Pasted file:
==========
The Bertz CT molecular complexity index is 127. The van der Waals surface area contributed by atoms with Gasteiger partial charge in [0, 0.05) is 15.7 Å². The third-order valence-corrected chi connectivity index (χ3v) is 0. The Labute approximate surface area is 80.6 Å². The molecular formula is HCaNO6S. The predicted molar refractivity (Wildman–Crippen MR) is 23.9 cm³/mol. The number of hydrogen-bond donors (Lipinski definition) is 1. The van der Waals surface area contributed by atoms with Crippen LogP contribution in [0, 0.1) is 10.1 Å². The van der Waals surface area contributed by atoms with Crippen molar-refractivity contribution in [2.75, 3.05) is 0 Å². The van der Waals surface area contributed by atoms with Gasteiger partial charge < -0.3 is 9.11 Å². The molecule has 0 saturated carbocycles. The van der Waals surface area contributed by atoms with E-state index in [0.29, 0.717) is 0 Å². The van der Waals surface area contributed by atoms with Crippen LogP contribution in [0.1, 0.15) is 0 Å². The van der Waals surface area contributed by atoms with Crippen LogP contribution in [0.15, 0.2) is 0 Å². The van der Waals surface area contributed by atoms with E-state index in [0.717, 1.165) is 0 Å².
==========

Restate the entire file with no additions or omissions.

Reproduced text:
The Bertz CT molecular complexity index is 127. The van der Waals surface area contributed by atoms with Gasteiger partial charge in [0, 0.05) is 15.7 Å². The third-order valence-corrected chi connectivity index (χ3v) is 0. The Labute approximate surface area is 80.6 Å². The molecular formula is HCaNO6S. The predicted molar refractivity (Wildman–Crippen MR) is 23.9 cm³/mol. The number of hydrogen-bond donors (Lipinski definition) is 1. The van der Waals surface area contributed by atoms with Crippen LogP contribution in [0, 0.1) is 10.1 Å². The van der Waals surface area contributed by atoms with Crippen molar-refractivity contribution in [2.75, 3.05) is 0 Å². The van der Waals surface area contributed by atoms with Gasteiger partial charge < -0.3 is 9.11 Å². The molecule has 0 saturated carbocycles. The van der Waals surface area contributed by atoms with E-state index in [0.29, 0.717) is 0 Å². The van der Waals surface area contributed by atoms with Crippen LogP contribution in [0.1, 0.15) is 0 Å². The van der Waals surface area contributed by atoms with Crippen LogP contribution in [0.15, 0.2) is 0 Å². The van der Waals surface area contributed by atoms with E-state index in [0.717, 1.165) is 0 Å².